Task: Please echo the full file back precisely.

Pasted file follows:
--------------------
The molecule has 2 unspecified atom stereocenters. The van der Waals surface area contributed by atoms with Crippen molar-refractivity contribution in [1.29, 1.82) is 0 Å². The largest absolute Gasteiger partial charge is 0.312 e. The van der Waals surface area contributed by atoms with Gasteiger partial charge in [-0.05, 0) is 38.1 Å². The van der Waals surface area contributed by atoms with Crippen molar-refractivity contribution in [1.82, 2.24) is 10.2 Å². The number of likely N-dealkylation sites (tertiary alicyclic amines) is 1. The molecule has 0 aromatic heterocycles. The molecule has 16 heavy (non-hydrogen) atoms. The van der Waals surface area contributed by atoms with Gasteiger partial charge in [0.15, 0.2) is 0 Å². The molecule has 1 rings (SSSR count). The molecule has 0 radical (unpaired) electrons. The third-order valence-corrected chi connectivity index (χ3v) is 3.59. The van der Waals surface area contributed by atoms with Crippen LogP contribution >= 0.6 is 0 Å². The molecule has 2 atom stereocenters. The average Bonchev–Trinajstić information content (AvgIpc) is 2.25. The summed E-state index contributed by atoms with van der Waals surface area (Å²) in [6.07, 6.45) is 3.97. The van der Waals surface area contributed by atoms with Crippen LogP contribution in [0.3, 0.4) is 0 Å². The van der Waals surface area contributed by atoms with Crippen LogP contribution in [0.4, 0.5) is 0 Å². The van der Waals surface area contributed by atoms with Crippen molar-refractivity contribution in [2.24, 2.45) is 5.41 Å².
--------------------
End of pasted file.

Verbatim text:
The molecule has 2 unspecified atom stereocenters. The van der Waals surface area contributed by atoms with Crippen molar-refractivity contribution in [1.29, 1.82) is 0 Å². The largest absolute Gasteiger partial charge is 0.312 e. The van der Waals surface area contributed by atoms with Gasteiger partial charge in [-0.05, 0) is 38.1 Å². The van der Waals surface area contributed by atoms with Crippen molar-refractivity contribution in [1.82, 2.24) is 10.2 Å². The number of likely N-dealkylation sites (tertiary alicyclic amines) is 1. The molecule has 0 aromatic heterocycles. The molecule has 16 heavy (non-hydrogen) atoms. The van der Waals surface area contributed by atoms with Gasteiger partial charge in [0.15, 0.2) is 0 Å². The molecule has 1 rings (SSSR count). The molecule has 0 radical (unpaired) electrons. The third-order valence-corrected chi connectivity index (χ3v) is 3.59. The van der Waals surface area contributed by atoms with Crippen LogP contribution >= 0.6 is 0 Å². The molecule has 2 atom stereocenters. The average Bonchev–Trinajstić information content (AvgIpc) is 2.25. The summed E-state index contributed by atoms with van der Waals surface area (Å²) in [6.07, 6.45) is 3.97. The van der Waals surface area contributed by atoms with Crippen LogP contribution in [0.3, 0.4) is 0 Å². The van der Waals surface area contributed by atoms with Crippen LogP contribution in [0.4, 0.5) is 0 Å². The van der Waals surface area contributed by atoms with Crippen molar-refractivity contribution in [2.24, 2.45) is 5.41 Å².